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Cleaning and Organizing Your Computer
It is a good idea to think of your PC as an office. It stores files, programs, pictures. This can be compared to an actual office's files, machines and decorations. The operating system is the boss. With this image in mind, think of an office you've visited that was slow and inefficient. There were probably many different reasons for the inefficiency.
This is the same with a computer. There can be many items that slow down your computer. Perhaps the one most commonly overlooked is disorganization and clutter. Disk Cleanup An office can accumulate a lot of unnecessary files, machines, and decorations. This is the same with your computer.
One of the best ways to keep this clutter under control is to perform a cleaning utility periodically. In Windows this cleaning utility will be called a "disk cleanup." It removes a variety of unnecessary files depending on the options you have selected. To perform a disk cleanup on Windows XP you can simply click on "my computer" under the start menu. Than right click on your "c drive" or "hard disk" and choose properties. Than click "disk cleanup" and follow the prompts. When selecting files to clean up, or delete, Windows will give you information to help you decide. When looking over the list of file types, you would simple click on the name of the file type and read the description placed below in the description area. This will let you know if the files can be safely deleted. To select the file group just check the box next to the group name.
When finished selecting press "OK" to finish. Now, performing a disk cleanup is not very time consuming, just a couple minutes, and it may save more time in the end by making your computer run faster. However, a disk cleanup should be run periodically rather than just once in a great while. One way to make this run periodically is to make it a scheduled task. This will allow your computer to run it automatically with intervals and time of day determined by you. Yet, you can always run it yourself periodically without creating a scheduled task. Add or Remove Programs The information given above can help you get rid of some unnecessary files, but you may also need to clean out some unnecessary programs as well. This can be done using the "add or remove programs" utility in Windows. This is located in the control panel and lists all of your currently installed programs along with an option to uninstall them. It is a good idea to browse through the add or remove programs utility every once in a while just to make sure that all programs are of usefulness.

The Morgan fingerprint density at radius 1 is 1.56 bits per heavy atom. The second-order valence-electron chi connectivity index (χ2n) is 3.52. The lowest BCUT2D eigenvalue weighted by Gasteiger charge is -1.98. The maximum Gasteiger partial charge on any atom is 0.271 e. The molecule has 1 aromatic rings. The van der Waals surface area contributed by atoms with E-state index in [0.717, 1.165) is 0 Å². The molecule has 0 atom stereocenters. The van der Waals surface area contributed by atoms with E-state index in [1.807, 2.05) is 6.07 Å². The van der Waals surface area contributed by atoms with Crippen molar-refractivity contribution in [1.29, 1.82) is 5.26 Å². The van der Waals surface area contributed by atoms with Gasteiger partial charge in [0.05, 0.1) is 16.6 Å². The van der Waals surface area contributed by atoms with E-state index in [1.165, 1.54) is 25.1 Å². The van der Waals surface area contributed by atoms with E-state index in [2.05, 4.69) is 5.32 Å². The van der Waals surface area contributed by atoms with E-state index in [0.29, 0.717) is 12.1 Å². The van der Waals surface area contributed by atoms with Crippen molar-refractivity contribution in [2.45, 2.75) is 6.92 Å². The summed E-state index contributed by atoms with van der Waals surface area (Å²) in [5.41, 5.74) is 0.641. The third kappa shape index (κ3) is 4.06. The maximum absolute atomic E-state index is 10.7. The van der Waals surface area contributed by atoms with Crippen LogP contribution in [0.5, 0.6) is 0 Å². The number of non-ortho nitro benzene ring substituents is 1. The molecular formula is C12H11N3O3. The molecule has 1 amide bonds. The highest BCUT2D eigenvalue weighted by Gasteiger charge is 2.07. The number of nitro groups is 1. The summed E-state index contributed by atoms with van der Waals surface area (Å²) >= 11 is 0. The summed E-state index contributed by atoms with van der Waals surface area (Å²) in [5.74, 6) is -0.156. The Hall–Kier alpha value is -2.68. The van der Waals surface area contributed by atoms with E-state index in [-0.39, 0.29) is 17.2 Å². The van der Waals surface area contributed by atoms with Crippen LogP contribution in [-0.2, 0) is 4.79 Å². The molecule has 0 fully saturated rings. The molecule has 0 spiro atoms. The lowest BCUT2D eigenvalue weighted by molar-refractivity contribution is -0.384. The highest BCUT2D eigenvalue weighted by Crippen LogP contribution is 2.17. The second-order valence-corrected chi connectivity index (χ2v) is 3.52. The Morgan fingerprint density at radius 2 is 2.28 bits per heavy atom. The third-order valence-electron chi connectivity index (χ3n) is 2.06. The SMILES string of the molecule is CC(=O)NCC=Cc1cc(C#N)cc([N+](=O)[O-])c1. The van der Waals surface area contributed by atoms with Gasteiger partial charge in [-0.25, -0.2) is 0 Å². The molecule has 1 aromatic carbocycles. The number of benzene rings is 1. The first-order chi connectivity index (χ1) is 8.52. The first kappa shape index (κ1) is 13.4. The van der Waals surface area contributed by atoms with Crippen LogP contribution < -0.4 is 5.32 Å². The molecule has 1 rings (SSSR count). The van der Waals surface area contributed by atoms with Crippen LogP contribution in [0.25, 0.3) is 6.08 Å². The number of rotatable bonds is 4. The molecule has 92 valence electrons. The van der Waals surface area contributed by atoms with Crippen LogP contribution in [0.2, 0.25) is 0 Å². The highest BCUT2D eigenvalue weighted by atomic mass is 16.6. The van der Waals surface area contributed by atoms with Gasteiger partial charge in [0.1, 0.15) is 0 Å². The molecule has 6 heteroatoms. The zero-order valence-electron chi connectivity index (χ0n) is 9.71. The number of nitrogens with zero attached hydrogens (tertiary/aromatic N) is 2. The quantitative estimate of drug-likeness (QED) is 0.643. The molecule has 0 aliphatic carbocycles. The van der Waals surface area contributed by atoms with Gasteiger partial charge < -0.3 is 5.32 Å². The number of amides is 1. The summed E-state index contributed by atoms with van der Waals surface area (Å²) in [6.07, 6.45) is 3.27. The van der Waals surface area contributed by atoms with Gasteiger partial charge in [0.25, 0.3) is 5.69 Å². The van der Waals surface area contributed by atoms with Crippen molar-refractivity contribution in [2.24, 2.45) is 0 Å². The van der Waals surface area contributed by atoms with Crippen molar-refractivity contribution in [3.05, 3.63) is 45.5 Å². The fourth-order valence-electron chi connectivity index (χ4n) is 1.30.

If there are programs listed that are no longer used, you can simply highlight the program and click the uninstall button. Windows will than begin the process to uninstall the program. In most cases, to finish uninstalling a program, it is wise to restart your computer. This will dump and files that are held temporarily. The add or remove programs utility is very useful, but not all of the programs are listed up front. Programs that come pre-installed on your computer and the Windows operating system can also be uninstalled. For instance, Outlook Express is a default e-mail program that comes with the Windows XP operating system. If you do not use this e-mail program you can uninstall it. Click "add or remove windows components" found in the add or remove programs utility and simply follow the instructions. Defragment Many offices contain a large number of files and programs that are valuable and cannot be thrown away.
In fact, they may contain files that are not even used, but still have to be retained for some reason. Although these files must remain in the office, they need to be organized. This is why we create file folders that hold groups of files that are related. Than we store them in cabinets that are arranged in alphabetic order. In a computer, the files that are saved are placed on the hard drive. However, they are placed according to the time that they were saved. So, if you open a word document and save the file as "file A" and than open another document and save it as "file B", you have a "file A" placed next to "file B." This is fine, but if you open "file A" later on and save it again, than the added information is saved next to "file B." When files are broken up this way it is referred to as a fragmented file.
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